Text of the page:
Keyboard decoding

A project log for Vocal Trainer

The "Vocal Trainer" purpose is to facilitate sport practice to visual impaired people.

laurenterneslaurenternes 10/02/2016 at 18:450 Comments

Well, this is the tricky part.

I once found a very interesting cabling problem on the internet.
It went like that:
- you have a long cable making the connection across a sea.
- this cable contains a lot of wires and for some reason the manufacturer forgot to label them. So, there is no way for you to know which wire is which from one side to the other of the sea.
- the problem is to identify them with as little steps as possible. You can use a multimeter, and you can travel overseas to make some connections (with local wires only). But you have to limit the number of travel to the bare minimum.

This is exactly the kind of thing I had to do... Moreover, I had no clue about the way the keyboard was organised (it could be a matrix, multiple contact keys, or a mix of them).

Hopefully I knew the answer to the initial problem. Given a flat ribbon, a multimeter, key-presses, and a big bucket of patience I was able to sort it out.

Each key of the keyboard makes actually 2 connections with a ground plane. If one wants to simulate a key-press, just connect simultaneously these 2 wires to the ground, and voilà ! Also, further experimentation showed that timing is important; the contact must be no less than 100ms.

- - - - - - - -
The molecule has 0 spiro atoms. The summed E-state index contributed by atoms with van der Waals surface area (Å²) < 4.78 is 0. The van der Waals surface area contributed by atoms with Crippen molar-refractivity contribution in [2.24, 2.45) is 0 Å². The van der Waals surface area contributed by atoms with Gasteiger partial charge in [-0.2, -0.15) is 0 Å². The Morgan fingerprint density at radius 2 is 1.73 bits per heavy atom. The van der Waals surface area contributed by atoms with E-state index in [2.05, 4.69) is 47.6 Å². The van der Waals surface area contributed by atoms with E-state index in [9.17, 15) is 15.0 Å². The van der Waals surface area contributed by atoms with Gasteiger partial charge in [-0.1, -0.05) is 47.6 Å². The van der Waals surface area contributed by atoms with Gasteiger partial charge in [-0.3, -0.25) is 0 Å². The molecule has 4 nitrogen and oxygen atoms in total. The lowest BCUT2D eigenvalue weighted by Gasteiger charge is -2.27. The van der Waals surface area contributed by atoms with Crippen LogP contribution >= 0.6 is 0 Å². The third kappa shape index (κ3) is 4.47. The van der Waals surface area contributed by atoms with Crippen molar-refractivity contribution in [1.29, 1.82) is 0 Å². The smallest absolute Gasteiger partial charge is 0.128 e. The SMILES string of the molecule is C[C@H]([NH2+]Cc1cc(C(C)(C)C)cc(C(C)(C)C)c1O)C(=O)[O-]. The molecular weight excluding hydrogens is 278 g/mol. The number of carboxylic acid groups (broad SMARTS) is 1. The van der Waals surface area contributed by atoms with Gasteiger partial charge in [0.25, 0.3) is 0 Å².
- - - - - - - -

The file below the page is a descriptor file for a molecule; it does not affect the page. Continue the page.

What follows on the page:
Now that we know how to spoof the keyboard, we have to choose how to do it:
- we can use directly the Odroid GPIO
- we can use some interface board

If you know what you're doing when hacking some equipment that is connected to the mains, or simply went through miserable failures where your contraption mysteriously catches fire, you should know about current loops and isolation.

The minimum we could do is to use optocouplers to fake key contacts. So we went for an additional interface board. This board controls optos on one side, and receives commands from a USB on the other side, using a software USB stack.

The board is placed inside the console where there is still some spare room.

After a couple of iterations and careful measurements, we have our design.

With this board inside the treadmill console, we achieve exactly what we were missing: an external connector for remote control. The advantage of using a USB connection (instead of I2C, or other) is that it can be controlled by a PC as well. So, it eases further development and testing of the control software; we are not forced to develop directly on the Odroid.